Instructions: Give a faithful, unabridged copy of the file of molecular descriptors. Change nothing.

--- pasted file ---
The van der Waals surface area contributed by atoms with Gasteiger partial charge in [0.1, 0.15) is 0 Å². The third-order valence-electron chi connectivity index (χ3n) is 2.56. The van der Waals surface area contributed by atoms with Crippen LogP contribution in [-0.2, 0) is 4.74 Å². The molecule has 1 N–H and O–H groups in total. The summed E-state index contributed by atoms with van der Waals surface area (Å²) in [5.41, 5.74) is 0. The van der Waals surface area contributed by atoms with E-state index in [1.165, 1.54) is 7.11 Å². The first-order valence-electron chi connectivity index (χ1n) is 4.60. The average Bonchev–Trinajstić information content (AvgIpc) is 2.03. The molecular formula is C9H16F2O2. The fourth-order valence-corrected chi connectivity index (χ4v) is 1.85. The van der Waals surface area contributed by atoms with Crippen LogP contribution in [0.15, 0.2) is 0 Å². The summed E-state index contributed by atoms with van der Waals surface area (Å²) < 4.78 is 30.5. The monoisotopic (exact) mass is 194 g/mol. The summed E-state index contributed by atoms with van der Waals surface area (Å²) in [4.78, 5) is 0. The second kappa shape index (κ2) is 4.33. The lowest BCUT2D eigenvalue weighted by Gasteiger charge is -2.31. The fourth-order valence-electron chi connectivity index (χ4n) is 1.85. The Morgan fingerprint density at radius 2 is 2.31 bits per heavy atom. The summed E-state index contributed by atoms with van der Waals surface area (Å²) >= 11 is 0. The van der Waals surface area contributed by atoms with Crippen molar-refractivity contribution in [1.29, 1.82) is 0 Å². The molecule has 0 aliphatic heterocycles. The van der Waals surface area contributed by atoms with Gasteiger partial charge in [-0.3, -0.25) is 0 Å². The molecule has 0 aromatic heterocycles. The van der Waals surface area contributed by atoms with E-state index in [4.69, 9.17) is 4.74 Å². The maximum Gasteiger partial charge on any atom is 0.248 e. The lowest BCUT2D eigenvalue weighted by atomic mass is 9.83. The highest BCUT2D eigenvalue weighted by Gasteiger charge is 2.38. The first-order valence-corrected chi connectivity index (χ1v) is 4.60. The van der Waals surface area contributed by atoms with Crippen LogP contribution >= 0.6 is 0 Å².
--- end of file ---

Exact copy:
The van der Waals surface area contributed by atoms with Gasteiger partial charge in [0.1, 0.15) is 0 Å². The third-order valence-electron chi connectivity index (χ3n) is 2.56. The van der Waals surface area contributed by atoms with Crippen LogP contribution in [-0.2, 0) is 4.74 Å². The molecule has 1 N–H and O–H groups in total. The summed E-state index contributed by atoms with van der Waals surface area (Å²) in [5.41, 5.74) is 0. The van der Waals surface area contributed by atoms with E-state index in [1.165, 1.54) is 7.11 Å². The first-order valence-electron chi connectivity index (χ1n) is 4.60. The average Bonchev–Trinajstić information content (AvgIpc) is 2.03. The molecular formula is C9H16F2O2. The fourth-order valence-corrected chi connectivity index (χ4v) is 1.85. The van der Waals surface area contributed by atoms with Crippen LogP contribution in [0.15, 0.2) is 0 Å². The summed E-state index contributed by atoms with van der Waals surface area (Å²) < 4.78 is 30.5. The monoisotopic (exact) mass is 194 g/mol. The summed E-state index contributed by atoms with van der Waals surface area (Å²) in [4.78, 5) is 0. The second kappa shape index (κ2) is 4.33. The lowest BCUT2D eigenvalue weighted by Gasteiger charge is -2.31. The fourth-order valence-electron chi connectivity index (χ4n) is 1.85. The Morgan fingerprint density at radius 2 is 2.31 bits per heavy atom. The summed E-state index contributed by atoms with van der Waals surface area (Å²) >= 11 is 0. The van der Waals surface area contributed by atoms with Crippen molar-refractivity contribution in [1.29, 1.82) is 0 Å². The molecule has 0 aliphatic heterocycles. The van der Waals surface area contributed by atoms with Gasteiger partial charge in [-0.3, -0.25) is 0 Å². The molecule has 0 aromatic heterocycles. The van der Waals surface area contributed by atoms with E-state index in [4.69, 9.17) is 4.74 Å². The maximum Gasteiger partial charge on any atom is 0.248 e. The lowest BCUT2D eigenvalue weighted by atomic mass is 9.83. The highest BCUT2D eigenvalue weighted by Gasteiger charge is 2.38. The first-order valence-corrected chi connectivity index (χ1v) is 4.60. The van der Waals surface area contributed by atoms with Crippen LogP contribution >= 0.6 is 0 Å².